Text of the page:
You must carry out a DPIA when:
- using new technologies; and
- the processing is likely to result in a high risk to the rights and freedoms of individuals.
Processing that is likely to result in a high risk includes (but is not limited to):
- systematic and extensive processing activities, including profiling and where decisions that have legal effects – or similarly significant effects – on individuals.
- large scale processing of special categories of data or personal data relation to criminal convictions or offences. This includes processing a considerable amount of personal data at regional, national or supranational level; that affects a large number of individuals; and involves a high risk to rights and freedoms.
- large scale, systematic monitoring of public areas (CCTV).
A DPIA should contain:
A description of the processing operations and the purposes, including, where applicable, the legitimate interests pursued by the controller.
- An assessment of the necessity and proportionality of the processing in relation to the purpose.
- An assessment of the risks to individuals.
- The measures in place to address risk, including security and to demonstrate that you comply.
A DPIA can address more than one project.
Do you need a Data Protection Officer?
Under the GDPR, you must appoint a data protection officer (DPO) if you:
- are a public authority (except for courts acting in their judicial capacity);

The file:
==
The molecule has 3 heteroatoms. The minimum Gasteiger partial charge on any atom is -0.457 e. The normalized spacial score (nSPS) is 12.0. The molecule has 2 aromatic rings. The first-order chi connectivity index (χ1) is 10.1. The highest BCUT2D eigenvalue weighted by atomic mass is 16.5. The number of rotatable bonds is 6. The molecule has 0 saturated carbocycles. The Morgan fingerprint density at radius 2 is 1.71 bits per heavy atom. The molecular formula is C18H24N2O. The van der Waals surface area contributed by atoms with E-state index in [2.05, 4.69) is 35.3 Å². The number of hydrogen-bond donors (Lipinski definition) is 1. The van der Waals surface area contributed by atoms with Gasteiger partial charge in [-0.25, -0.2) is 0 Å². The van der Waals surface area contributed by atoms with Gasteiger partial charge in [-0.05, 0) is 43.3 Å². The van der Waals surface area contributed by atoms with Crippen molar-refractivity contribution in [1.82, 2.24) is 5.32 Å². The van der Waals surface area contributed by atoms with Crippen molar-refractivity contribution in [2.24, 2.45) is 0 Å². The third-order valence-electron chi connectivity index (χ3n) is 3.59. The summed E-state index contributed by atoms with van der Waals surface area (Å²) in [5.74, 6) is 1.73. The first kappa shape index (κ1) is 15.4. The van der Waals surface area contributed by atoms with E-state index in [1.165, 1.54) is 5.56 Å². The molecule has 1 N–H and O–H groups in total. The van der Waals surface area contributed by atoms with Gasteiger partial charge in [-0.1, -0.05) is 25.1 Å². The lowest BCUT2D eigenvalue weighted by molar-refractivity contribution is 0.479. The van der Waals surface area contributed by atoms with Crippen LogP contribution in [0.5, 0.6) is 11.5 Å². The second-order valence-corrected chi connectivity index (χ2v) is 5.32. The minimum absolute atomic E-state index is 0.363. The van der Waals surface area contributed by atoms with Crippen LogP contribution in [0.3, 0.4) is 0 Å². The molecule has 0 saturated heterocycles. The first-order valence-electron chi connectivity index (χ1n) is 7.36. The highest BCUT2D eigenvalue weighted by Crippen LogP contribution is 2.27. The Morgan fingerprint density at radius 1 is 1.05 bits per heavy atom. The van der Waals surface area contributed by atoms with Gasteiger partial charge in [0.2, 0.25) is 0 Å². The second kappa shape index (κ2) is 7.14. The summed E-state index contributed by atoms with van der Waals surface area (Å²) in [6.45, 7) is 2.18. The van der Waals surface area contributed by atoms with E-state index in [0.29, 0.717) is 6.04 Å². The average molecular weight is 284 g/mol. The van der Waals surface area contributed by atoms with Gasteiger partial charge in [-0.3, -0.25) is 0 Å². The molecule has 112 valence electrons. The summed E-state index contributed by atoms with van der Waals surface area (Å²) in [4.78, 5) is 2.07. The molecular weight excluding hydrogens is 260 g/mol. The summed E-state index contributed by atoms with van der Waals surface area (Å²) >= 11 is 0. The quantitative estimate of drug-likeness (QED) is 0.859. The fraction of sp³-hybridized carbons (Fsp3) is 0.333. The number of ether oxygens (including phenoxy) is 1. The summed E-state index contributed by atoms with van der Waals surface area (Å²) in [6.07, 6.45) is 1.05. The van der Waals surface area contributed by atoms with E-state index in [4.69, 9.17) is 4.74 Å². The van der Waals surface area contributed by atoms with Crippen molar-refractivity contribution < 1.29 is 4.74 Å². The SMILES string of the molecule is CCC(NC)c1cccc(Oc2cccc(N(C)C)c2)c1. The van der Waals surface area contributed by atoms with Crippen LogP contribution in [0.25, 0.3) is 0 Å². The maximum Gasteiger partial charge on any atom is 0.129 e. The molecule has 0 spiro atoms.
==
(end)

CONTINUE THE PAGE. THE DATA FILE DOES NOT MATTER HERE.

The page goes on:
- carry out large scale systematic monitoring of individuals (for example, online behaviour tracking); or
- carry out large scale processing of special categories of data or data relating to criminal convictions and offences.
You may appoint a single data protection officer to act for a group of companies or for a group of public authorities, taking into account their structure and size.
Any organisation is able to appoint a DPO. Regardless of whether the GDPR obliges you to appoint a DPO, you must ensure that your organisation has sufficient staff and skills to discharge your obligations under the GDPR.
The DPO’s minimum tasks are:
- To inform and advise the organisation and its employees about their obligations to comply with the GDPR and other data protection laws.
- To monitor compliance with the GDPR and other data protection laws, including managing internal data protection activities, advise on data protection impact assessments; train staff and conduct internal audits.
- To be the first point of contact for supervisory authorities and for individuals whose data is processed (employees, customers etc).
You must ensure that:
- The DPO reports to the highest management level of your organisation – ie board level.
- The DPO operates independently and is not dismissed or penalised for performing their task.
- Adequate resources are provided to enable DPOs to meet their GDPR obligations.
An existing employee may act as the DPO as long as the professional duties of the employee are compatible with the duties of the DPO and do not lead to a conflict of interests. You can also contract out the role of DPO.
The GDPR does not specify the precise credentials a data protection officer is expected to have but it does require that they should have professional experience and knowledge of data protection law. This should be proportionate to the type of processing your organisation carries out, taking into consideration the level of protection the personal data requires.